Mr. Benson

What does the right hon. Gentleman mean by "our ultimate stabilisation on gold?" Has he that in mind?

Sir J. Simon

I was saying that I hoped nobody would draw any inference on that subject from the contents of this Bill.

Mr. Benson

But that does not cover my point.

Sir J. Simon

I think it puts the point very clearly. Since the Bill does not deal with this subject at all, apart from whether it would be in order or not in order I think it would be outside the scope of my remarks to talk on such a subject. It is not what I am thinking of.

Mr. Benson

What the right hon. Gentleman said was that this Bill did not in any way influence or control our ultimate stabilisation on gold and my question was, Has he in mind, quite apart from this Bill, or have the Treasury in mind, any ideas as to ultimate stabilisation on a gold basis?

Sir J. Simon

I do not think it was put in precisely those words. The observation has not been quite correctly quoted. I wrote it down and here it is. I said, It has no bearing whatever upon the question of the time or manner of our ultimate stabilisation upon gold. That matter of high policy was dealt with in a monetary declaration of the British Commonwealth at the Ottawa Conference, which was in turn reaffirmed by the declaration of the British Commonwealth at the conclusion of the World Monetary and Economic, Conference in 1933. As the House knows, and as the hon. Member will be glad to learn, those declarations continue to stand.

In now asking the House to give a Second Reading to the Bill I do not think it is necessary for me to go through all the Clauses of it. In what I have said I have tried to make their intention plain. There is one Clause, of no particular importance, Clause 4, which deals with a quite different matter. In that Clause we have taken the opportunity to deal with two small matters. Clause 4 provides that Bank of England notes of £5 and upwards may be payable at the head office of the Bank whether issued at the head office or otherwise. That is only a matter of business convenience. It brings the notes of higher denominations into line with the £1 and 10s. notes. Sub-section (2) of the Clause provides for a repeal of the provision, which has been on the Statute Book ever since 1844, requiring the Bank to issue notes in return for gold at the old price of 85s. per ounce. Nobody is in the least likely to come forward to-day to perform that very unremunerative operation, and I think it is about time we took that, as well as other antiquities to which I have referred, off the Statute Book. I commend this Bill to the support of the House. It deals with what is for all of us, no doubt, a highly technical subject, but I do not believe that it is calculated to produce any serious consequences, and if I have succeeded in making plain the scope and the limitations of its purpose I trust that I may have support in all quarters of the House for what I regard as a useful and not a revolutionary Measure.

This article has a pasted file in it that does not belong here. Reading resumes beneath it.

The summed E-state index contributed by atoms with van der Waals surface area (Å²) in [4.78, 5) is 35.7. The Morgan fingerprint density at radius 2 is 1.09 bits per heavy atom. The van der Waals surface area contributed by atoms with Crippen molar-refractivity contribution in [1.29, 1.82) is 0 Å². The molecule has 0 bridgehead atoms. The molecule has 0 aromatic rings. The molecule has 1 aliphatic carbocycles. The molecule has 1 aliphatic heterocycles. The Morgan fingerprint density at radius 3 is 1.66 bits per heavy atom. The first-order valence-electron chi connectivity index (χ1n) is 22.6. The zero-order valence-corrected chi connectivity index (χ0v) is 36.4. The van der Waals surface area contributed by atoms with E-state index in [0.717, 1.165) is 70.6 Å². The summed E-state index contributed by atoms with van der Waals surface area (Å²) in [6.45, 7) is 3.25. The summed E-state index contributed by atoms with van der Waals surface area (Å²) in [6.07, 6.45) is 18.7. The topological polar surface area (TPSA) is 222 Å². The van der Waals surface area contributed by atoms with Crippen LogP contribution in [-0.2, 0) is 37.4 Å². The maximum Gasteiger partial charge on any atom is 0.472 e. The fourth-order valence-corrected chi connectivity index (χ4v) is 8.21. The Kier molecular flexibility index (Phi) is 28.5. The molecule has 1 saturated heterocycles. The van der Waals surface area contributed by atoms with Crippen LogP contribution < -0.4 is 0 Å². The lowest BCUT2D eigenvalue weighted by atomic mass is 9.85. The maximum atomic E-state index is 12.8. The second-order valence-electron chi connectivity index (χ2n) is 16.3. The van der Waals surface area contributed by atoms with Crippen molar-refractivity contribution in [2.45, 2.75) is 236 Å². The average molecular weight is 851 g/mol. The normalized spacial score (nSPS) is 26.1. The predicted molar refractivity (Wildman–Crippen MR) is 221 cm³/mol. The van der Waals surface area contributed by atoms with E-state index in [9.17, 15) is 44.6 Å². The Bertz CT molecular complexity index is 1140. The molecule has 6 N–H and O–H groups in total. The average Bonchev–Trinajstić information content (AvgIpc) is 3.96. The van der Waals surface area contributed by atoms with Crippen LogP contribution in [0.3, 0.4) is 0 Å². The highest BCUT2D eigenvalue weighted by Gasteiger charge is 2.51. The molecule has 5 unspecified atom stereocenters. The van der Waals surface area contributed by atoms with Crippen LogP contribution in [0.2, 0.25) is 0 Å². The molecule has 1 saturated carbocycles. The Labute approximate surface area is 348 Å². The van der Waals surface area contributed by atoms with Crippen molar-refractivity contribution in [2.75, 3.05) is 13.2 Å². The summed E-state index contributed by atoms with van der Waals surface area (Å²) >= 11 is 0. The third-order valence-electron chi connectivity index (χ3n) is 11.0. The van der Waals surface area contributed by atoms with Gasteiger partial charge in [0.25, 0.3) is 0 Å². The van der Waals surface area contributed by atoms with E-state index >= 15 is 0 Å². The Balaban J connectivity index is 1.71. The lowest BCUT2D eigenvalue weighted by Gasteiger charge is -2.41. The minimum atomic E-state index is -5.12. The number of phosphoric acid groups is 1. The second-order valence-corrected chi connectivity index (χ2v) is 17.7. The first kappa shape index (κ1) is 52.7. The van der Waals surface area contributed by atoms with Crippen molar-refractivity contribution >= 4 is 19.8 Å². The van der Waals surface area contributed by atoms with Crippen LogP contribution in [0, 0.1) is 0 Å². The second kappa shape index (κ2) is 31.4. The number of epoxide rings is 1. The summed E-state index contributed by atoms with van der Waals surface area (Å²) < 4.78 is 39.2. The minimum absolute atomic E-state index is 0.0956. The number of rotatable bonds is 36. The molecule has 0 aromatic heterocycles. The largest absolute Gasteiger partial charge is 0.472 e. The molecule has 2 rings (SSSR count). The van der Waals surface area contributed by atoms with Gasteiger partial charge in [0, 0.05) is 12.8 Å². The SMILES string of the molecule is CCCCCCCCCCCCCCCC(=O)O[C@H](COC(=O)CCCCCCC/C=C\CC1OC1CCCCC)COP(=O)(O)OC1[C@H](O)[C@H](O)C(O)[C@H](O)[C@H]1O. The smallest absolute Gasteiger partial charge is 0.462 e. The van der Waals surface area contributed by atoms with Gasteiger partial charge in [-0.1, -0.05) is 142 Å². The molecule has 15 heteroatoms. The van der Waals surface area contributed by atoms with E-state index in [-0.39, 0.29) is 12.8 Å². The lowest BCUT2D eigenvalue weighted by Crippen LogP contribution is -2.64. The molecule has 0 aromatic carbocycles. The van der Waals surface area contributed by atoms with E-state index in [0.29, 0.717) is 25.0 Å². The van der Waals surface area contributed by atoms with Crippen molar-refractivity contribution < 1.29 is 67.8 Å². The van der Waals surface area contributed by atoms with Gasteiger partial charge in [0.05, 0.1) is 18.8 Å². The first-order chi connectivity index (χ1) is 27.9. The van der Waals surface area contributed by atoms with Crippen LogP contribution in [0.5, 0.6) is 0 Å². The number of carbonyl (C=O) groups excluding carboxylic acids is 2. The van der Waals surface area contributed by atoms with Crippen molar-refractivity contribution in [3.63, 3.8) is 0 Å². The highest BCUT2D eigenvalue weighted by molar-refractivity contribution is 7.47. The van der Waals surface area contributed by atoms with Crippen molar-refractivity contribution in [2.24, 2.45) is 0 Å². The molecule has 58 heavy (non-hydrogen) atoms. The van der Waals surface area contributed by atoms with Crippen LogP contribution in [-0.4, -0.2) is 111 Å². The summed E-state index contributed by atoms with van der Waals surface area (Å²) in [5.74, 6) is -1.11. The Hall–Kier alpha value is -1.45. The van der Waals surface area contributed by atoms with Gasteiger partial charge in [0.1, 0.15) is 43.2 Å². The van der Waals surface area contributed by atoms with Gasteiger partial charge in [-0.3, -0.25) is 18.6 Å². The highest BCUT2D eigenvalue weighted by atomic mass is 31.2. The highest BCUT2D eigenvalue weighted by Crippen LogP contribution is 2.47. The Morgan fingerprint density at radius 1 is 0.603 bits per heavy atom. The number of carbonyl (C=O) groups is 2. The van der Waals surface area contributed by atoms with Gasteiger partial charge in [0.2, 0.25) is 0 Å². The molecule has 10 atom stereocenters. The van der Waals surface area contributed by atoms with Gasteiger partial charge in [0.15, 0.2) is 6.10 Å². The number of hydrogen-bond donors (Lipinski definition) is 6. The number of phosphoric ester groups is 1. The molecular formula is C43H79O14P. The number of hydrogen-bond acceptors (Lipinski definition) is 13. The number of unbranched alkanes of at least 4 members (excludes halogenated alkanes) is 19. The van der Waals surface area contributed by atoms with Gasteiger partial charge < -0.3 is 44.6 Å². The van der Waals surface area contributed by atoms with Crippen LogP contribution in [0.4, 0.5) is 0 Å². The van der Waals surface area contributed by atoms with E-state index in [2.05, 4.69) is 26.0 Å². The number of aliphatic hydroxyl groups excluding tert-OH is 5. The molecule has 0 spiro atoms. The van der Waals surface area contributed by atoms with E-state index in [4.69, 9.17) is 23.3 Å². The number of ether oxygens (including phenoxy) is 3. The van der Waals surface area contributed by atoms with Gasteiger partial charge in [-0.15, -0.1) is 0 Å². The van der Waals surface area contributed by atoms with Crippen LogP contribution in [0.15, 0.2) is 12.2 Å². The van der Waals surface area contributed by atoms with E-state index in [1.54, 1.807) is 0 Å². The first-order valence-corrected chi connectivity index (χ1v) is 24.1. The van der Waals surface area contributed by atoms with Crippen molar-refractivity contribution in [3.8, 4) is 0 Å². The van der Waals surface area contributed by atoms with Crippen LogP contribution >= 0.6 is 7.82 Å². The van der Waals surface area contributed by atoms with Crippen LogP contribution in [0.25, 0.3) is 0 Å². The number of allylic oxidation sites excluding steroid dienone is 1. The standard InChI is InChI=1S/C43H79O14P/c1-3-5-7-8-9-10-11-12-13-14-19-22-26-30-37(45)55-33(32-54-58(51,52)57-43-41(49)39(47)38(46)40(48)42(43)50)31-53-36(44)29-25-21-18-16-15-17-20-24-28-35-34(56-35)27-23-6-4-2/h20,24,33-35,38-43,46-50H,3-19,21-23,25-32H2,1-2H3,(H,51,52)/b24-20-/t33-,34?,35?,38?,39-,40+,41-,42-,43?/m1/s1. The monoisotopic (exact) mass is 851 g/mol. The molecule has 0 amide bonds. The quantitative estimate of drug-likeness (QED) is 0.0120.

4.33 p.m.

Mr. Dalton

I am sure that the Chancellor of the Exchequer has enjoyed himself in unravelling with his customary lucidity the subject matter of the Bill, and we have all enjoyed listening to yet one more of his expository tours de force. In his last sentence he said that it was not a revolutionary Bill, and on that he and I shall be in agreement as against some comments passed by certain city editors easily frightened by changes, no matter how small. I think that in particular the city editor of the "Times" used this epithet when commenting on the Bill last week. I have wondered whether the proposals in this Bill originated in the Treasury or in the Bank of England, and I am inclined to suspect that it was in the Treasury. I think one sees here evidence of the fresher minds of some of those in the Treasury rather than of the more old-fashioned and stereotyped outlook of the Bank of England, and in particular of its Governor. Broadly it seems to me that these changes are in the right direction, and that this Bill marks a further step, even although a small step, towards an intelligently-managed currency. It is a step away from the old-fashioned automatic, supposedly, though not really, fool-proof currency, such as we enjoyed, or at any rate suffered under, in the old days of the Gold Standard. I was, however, a little disconcerted in that opinion by the phrase which the Chancellor of the Exchequer let fall, and which my hon. Friend the Member for Chesterfield (Mr. Benson) quickly picked up. The Chancellor said that this Bill did not in any way affect—I think I am quoting correctly—the time and manner of our ultimate stabilisation on gold.

Sir J. Simon

I think it was "the question of the time and manner."

Mr. Dalton

I was a little disconcerted when the Chancellor let fall those words, and I hoped they meant as little as he seemed to be endeavouring to persuade my hon. Friend that they meant. I hope that this Bill, if it marks any movement at all in relation to the time and the manner of our ultimate stabilisation on gold, postpones that time yet further. I have been encouraged in that belief by the observations of Mr. Norman Crump in the "Sunday Times" when he said that the Bill deliberately refrained from fixing a new price for gold— for that might give the impression that the authority contemplated the stabilisation of the pound at that level in terms of gold and so in terms of the dollar. Well, we will leave it for the moment where it is. I will content myself with saying that my hon. Friends have frequently declared against any return to the Gold Standard and the fixation of the pound in terms of gold, and if we thought—I do not say we do think—that this Bill was moving at all in that direction then certainly we should have to oppose it, but I am sure that is not the case.